In the old days (Compuserve Photoforum of the early 90’s) Bruce and Dan would go at it often, it was quite an experience to witness!

            Comment


            • #7
              Re: Color Sampler/Info Palette/ Curves question

              No, no, no Kav, not multiple points on a curve. I'm taking about multiple color reading points with a 3x3 color sampler tool. ex: forehead measures r=a b=b c=c, arm measures r=x g=y b=z........and so forth

              Comment


              • #8
                Re: Color Sampler/Info Palette/ Curves question

                Redcrown did really confirm my thoughts. That I will need multiple curve adjustment layers with different areas masked off to create the uniform tone. I looked at my info palette and at my four color points and noticed that obviously 1 curve will alter all of those 4 values simultaneously and that doesn't work. Are there any other ways you guys might know of that might work as well for such a thing?

                I never understood this uniform skin trend. Human skin usually has all sorts of variations of hue. Usually the same saturation( not including red cheeks or people with skin issues).
                But all sorts of variations..........oh well. I'll do what is in demand I guess.

                Andrew, thanks for the feedback.

                Comment


                • #9
                  Re: Color Sampler/Info Palette/ Curves question

                  Originally posted by Andymania View Post
                  Are there any other ways you guys might know of that might work as well for such a thing?
                  You could try Selective Color after using Color Range (and even with a sloppy selection first around differing areas). CS6 has a new option for dealing specifically with skin in Selective Color that is decent.

                  I really wish Selective Color and Color Range were one tool!

                  Comment


                  • #10
                    Re: Color Sampler/Info Palette/ Curves question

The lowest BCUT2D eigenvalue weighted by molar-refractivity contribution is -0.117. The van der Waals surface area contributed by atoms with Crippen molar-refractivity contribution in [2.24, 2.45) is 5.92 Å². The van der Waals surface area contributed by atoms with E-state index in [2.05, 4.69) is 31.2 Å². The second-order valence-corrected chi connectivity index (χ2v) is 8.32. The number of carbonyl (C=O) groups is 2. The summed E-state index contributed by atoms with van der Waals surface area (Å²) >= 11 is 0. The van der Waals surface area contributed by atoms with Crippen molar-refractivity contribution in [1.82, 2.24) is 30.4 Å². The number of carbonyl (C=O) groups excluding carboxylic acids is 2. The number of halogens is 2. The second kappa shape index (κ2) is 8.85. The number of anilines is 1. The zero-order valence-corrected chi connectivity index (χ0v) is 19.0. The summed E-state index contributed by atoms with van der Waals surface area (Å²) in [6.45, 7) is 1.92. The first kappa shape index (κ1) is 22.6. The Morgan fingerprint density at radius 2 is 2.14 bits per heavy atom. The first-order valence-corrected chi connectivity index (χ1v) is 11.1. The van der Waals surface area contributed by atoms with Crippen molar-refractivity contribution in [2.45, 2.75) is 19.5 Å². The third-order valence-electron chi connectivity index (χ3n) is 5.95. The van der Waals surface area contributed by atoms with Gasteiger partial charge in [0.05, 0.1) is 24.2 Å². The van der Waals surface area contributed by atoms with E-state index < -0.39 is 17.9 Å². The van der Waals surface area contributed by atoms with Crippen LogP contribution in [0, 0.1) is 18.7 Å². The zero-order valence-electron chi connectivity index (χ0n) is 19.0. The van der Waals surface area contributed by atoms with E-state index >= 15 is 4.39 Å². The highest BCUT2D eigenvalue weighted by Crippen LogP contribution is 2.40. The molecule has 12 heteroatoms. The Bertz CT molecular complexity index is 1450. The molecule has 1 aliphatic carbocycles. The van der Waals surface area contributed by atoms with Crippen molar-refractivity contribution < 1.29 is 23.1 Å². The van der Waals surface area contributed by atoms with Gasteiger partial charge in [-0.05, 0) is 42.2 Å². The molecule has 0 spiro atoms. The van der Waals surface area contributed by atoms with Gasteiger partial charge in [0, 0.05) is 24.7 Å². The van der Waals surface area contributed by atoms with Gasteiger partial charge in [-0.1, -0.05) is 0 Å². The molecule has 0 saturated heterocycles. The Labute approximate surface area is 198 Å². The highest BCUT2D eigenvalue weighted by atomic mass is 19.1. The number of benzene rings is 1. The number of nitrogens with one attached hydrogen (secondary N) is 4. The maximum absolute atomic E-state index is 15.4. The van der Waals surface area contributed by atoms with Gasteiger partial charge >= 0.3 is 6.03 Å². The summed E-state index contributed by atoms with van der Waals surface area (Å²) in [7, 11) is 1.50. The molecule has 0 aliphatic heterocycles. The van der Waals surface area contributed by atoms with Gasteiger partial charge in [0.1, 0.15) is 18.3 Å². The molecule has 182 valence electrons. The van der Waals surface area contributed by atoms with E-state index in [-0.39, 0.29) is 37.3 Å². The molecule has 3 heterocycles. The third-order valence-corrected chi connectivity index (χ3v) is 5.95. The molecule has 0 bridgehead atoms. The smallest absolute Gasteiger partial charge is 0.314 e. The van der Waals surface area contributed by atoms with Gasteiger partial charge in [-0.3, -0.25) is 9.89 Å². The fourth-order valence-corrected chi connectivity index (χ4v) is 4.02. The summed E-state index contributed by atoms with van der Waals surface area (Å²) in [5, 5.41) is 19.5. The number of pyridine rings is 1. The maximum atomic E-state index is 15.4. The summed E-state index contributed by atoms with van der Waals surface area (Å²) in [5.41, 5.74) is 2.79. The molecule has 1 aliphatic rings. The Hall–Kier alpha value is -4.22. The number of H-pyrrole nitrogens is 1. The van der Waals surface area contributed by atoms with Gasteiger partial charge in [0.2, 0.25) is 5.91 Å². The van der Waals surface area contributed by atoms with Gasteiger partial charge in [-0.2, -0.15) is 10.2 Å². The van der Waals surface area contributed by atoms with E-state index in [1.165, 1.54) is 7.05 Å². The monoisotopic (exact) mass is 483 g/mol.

Three other ways...

                    1. Gradient Maps. A Gradient Map adjustment layer in "HUE" or "COLOR" mode, where the gradient has 2 or three points set to the desired skin color at the tone point on the map. Gradient Maps are a bit complicated and can be hard to understand at first. But the technique can do a good job of evening out skin color.

                    2. Using "color map" masks on a normal Curves adjustment to restrict the curves adjustment to areas where it is needed. In other words, use a mask to find areas that have excess Yellow (or Magenta) and apply that mask to a Curves adjustment that bends the Blue or Green channel curve.

                    Here is one way I do that:

                    2a. Make a dupe of the image and convert it to CMYK mode.

                    2b. Run Calculations and create a new channel by subtracting the Yellow channel from the Magenta channel. That will give you a faint and harsh channel mask. So apply a Levels adjustment to it to increase contrast and Gaussian blur it to reduce the harshness. That will give you a mask showing where Magenta exceeds Yellow.

                    2c. Copy that mask back to the original and add it to a Curves adjustment layer. Go to the Green channel in Curves and drag the center point up and to the left. That will reduce Magenta and the mask will restrict the reduction to areas where Magent exceeds Yellow. Use the amount of the curve and/or opacity on the Curves adjustment layer to control the amount of reduction.

                    2d. Do it again, but in the CMYK copy subtract Magenta from Yellow and use that mask on a Curves adjustment that pulls the Blue channel up and left, reducing Yellows only where they exceed Magenta.

                    3. Simply paint with color. Add a blank layer, set the blend mode to Color and opacity to about 20%. Use a soft brush, sample a good color and paint over a bad color. When you paint a color over itself, nothing happens. Kind of like an automatic mask. So, you can sample a good color from a cheek, chin, or forehead, and then paint around the eye sockets. If your painting strays into the cheek, no problem because you are painting a color over itself. Likewise, sample a good cheek and paint over a sunburned nose.

                    This method does not always work well because painting one color over another color actually creats a third color. If the first two colors are far apart, the result may not be good. But if they are close, the result may be OK. However, it is the quickest and easiest method.

                    Comment